2014-04-10 / Local & State

Waite Historian Of The Year

Fulton County Heritage Days June 14 and 15
By Chanin Rotz-Mountz


Fulton County Historical Society President Linda Garber, left, presents the Historian of the Year award to Naomi Waite, who is surrounded last Thursday night by her extended family. Fulton County Historical Society President Linda Garber, left, presents the Historian of the Year award to Naomi Waite, who is surrounded last Thursday night by her extended family. NEWS EDITOR

Fulton County Historical Society bestowed its greatest honor last Thursday night naming Naomi Waite the recipient of the coveted Historian of the Year award.

Citing Waite’s six years of volunteerism in organizing the society’s vast number of historical documents and books located in the upstairs of the Fulton County Library, award presenters Glenn Cordell and Dick Miller referred to this year’s award recipient as a “great addition” to the society.

Falling back on her secretarial duties that she honed at Letterkenney Army Depot, Waite has been instrumental in filing, alphabetizing and categorizing the many shelves of historical documents the society has accrued over the years, Cordell said. She’s also devoted countless hours to the recording and collection of obituaries related to the area.

“She can be a challenge to all of us that life can get better,” said Cordell, referencing Waite’s active lifestyle that includes helping with summer Bible school and Bible release at the Knobsville Church of the Brethren, where she has also served in the capacity of piano accompanist for many years.

Waite is also a member of the Knobsville Singles Club as well as the North End Garden Club and enjoys knitting, collecting bottlecaps and feeding birds. A mother to three sons, she recently became a great-grandmother.

In addition to presenting the Historian of the Year award as part of their annual dinner and meeting at the McConnellsburg Firehall, society President Linda Garber provided the crowd on hand with a run-down of activities that demonstrate the organization’s commitment to researching, preserving and restoring local history. Possibly the greatest representation of their commitment and mission statement is the upcoming Fulton County Heritage Days that is scheduled for June 14 and 15 at the Moore Farm located south of McConnellsburg.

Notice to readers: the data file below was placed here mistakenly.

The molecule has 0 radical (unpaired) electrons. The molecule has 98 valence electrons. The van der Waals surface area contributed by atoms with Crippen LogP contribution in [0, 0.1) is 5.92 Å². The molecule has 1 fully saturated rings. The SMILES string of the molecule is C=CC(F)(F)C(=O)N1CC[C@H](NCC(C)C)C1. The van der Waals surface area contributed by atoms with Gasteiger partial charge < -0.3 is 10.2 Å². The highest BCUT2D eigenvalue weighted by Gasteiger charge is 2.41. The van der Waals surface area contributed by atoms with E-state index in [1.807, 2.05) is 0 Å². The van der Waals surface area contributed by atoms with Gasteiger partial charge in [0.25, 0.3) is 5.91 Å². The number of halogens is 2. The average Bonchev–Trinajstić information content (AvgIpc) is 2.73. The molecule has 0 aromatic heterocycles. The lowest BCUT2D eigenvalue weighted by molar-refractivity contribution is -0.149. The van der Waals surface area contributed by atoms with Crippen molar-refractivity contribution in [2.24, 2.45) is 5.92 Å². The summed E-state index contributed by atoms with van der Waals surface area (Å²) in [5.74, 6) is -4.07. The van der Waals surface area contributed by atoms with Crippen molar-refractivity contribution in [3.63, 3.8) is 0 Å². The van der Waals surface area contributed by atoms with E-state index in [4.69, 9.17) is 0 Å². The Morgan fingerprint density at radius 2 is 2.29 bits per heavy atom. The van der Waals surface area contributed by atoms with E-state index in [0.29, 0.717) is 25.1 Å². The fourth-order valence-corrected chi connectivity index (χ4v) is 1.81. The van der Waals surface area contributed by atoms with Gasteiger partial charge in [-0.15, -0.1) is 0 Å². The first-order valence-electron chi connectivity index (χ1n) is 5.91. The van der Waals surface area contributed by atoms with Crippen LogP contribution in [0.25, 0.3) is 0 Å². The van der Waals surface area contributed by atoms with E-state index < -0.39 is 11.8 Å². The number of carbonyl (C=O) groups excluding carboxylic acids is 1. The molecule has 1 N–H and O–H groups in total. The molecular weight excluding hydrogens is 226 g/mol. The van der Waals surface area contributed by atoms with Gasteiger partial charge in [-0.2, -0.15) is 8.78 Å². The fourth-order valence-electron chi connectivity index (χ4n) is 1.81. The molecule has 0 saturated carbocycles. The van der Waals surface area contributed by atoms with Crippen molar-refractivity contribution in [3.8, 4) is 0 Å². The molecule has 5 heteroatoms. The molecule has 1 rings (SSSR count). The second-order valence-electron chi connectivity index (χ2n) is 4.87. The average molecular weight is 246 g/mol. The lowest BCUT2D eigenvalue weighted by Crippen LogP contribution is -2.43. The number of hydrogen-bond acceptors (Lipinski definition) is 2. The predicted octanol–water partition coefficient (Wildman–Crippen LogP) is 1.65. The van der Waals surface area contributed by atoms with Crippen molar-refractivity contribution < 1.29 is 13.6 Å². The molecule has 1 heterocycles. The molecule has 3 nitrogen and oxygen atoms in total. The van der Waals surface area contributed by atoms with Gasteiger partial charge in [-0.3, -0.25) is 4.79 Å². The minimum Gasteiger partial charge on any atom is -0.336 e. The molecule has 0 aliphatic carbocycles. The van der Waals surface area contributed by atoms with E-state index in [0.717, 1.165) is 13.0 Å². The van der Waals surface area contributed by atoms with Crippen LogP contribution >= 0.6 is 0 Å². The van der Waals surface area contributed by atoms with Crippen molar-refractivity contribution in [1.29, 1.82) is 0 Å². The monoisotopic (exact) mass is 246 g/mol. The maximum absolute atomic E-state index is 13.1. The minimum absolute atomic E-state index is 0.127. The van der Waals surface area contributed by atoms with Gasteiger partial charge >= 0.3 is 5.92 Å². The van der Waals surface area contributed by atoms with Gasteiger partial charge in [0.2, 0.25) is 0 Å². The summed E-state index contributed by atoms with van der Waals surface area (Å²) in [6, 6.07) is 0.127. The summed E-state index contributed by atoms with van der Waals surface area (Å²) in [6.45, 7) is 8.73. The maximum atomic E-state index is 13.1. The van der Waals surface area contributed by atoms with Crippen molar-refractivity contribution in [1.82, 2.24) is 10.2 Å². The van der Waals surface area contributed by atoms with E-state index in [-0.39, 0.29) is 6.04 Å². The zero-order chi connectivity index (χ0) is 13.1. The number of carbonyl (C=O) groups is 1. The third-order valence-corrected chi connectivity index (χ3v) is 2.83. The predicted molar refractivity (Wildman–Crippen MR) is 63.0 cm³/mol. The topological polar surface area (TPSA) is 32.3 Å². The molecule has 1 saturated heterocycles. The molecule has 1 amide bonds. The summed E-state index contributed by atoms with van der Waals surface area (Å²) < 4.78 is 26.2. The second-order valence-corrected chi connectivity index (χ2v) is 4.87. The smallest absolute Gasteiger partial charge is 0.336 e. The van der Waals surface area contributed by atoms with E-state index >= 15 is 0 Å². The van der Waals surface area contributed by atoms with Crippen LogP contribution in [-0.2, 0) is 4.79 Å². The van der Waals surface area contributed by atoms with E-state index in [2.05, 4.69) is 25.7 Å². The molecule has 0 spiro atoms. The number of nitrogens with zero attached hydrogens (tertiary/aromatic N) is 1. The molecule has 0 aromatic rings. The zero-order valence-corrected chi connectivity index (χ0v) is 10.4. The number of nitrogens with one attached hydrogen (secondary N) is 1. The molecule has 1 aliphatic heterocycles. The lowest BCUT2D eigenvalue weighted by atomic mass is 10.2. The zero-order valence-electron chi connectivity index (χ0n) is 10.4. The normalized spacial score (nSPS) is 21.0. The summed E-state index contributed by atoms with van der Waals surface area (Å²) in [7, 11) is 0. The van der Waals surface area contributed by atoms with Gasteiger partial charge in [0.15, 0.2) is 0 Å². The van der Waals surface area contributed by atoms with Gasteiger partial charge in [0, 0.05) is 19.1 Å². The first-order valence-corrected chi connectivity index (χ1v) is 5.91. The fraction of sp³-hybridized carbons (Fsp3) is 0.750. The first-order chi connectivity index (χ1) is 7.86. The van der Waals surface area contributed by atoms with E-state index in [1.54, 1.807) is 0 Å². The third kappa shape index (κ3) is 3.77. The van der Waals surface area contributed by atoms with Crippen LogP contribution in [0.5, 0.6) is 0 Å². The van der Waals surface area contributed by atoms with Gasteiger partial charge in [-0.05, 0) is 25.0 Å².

A celebration of local history, the event will coincide with the 150th anniversary of the Last Confederate Bivuoac that occurred following the burning of Chambersburg in 1864. The Moore Farm will be the host site for a variety of activities, including a living history village, educational speakers, battle re-enactments, a Civil War era barn dance with music by the Second South Carolina Band and Civil War vendors.

In conjunction, society member Edie Coleman is currently collecting Civil War related relics to showcase in the Fulton House museum. Items can be temporarily lended to the society for the event by area residents and history buffs but must be turned in by May 15.

Dressed in Civil War attire, Kirk Davis, founder of the American Living History Education Society, touched on his consultation services for the event as well as what one can expect to see on location. Troops of re-enactors are slated to begin arriving for the event on Friday afternoon, and the site will be operational by 9 a.m. Saturday. Registration for re-enactors is coming along, said Davis, who has received telephone calls from as far away as Arizona.

In addition to afternoon battles both Saturday and Sunday, Sunday will get under way with a 9 a.m. nondenominational church service open to the public.

“It’s not just a shoot ‘em up, knock ‘em down re-enactment. It’s a community event,” concluded Davis, noting that “history will come alive.”

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